Anecdotally, part of the reason games like Call of Duty and Madden are successful is that they cater to the mainstream "I-play-this game-to-keep-with-my-friends" demographic, despite new games in these franchises being largely remixed versions of similar kinds of gameplay. Since they come out annually, there are now players who choose to or who can only afford the time to keep up with 1 multiplayer game. If Call of Duty happens to be the one with the most players, these individuals only buy that one game all year. Taylor and I have that friend (Hi Matt!), and I'm sure you do too. We've come to accept it as part of an unspoken social contract that if we want to play with our friends, we have to buy the Call of Duty-esque multiplayer game regardless of actual quality; this social anxiety baked in to FOMO is part of the game's appeal.

Every year, Madden games get away with being mostly roster updates with minor gameplay improvements because the game is guaranteed to be widely played regardless of quality.    PHOTO CREDIT:   ©  EA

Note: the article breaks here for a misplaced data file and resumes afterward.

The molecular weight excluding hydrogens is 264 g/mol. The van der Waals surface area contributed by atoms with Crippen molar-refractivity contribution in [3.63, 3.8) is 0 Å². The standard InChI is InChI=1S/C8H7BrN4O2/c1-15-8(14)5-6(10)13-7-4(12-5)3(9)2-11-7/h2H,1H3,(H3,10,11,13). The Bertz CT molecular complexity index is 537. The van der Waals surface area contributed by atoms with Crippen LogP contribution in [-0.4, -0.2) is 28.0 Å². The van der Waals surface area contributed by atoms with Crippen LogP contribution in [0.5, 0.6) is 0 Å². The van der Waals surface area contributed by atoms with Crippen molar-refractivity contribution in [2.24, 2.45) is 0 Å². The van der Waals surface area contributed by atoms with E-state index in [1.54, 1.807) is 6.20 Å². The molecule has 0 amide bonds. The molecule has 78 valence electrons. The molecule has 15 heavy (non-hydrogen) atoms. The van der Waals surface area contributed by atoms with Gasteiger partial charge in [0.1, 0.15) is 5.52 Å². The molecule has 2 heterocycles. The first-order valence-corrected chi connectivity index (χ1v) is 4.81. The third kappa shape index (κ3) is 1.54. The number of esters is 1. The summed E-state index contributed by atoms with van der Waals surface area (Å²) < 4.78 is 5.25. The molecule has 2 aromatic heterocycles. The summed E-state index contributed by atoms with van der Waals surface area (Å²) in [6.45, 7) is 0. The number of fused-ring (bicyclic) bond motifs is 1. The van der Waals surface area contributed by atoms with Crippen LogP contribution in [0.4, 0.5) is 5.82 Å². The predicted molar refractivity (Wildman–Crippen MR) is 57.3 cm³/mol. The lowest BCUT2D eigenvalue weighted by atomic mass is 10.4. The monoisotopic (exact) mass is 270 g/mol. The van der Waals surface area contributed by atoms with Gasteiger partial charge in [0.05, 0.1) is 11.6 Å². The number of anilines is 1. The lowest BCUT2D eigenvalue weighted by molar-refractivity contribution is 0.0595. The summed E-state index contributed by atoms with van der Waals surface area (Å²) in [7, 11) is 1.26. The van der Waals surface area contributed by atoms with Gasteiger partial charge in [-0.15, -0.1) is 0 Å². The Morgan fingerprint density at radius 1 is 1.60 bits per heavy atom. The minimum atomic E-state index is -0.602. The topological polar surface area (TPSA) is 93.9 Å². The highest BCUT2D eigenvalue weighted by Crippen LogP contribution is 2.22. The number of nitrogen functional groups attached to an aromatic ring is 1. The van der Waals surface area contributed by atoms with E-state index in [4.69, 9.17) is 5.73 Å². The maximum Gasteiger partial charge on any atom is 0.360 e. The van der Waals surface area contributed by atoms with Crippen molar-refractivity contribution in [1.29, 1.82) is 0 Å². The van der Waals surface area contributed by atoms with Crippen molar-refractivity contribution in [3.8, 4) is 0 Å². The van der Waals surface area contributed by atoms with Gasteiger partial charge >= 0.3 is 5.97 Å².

Every year, Madden games get away with being mostly roster updates with minor gameplay improvements because the game is guaranteed to be widely played regardless of quality. PHOTO CREDIT: © EA

FOMO is not an inherently bad thing. The reasons Rocket League really took off this summer were because of the game's unending word-of mouth, its easy-to-understand mechanics, and, of course, because it was free on Playstation Plus the month it came out. Hearing that people really liked the game encouraged other people to check it out, ensuring that there would continue to be a large pool of people playing the game at any given time. It is consistently the game most people on my PS4 friends list are playing, even higher than other widely popular multiplayer games.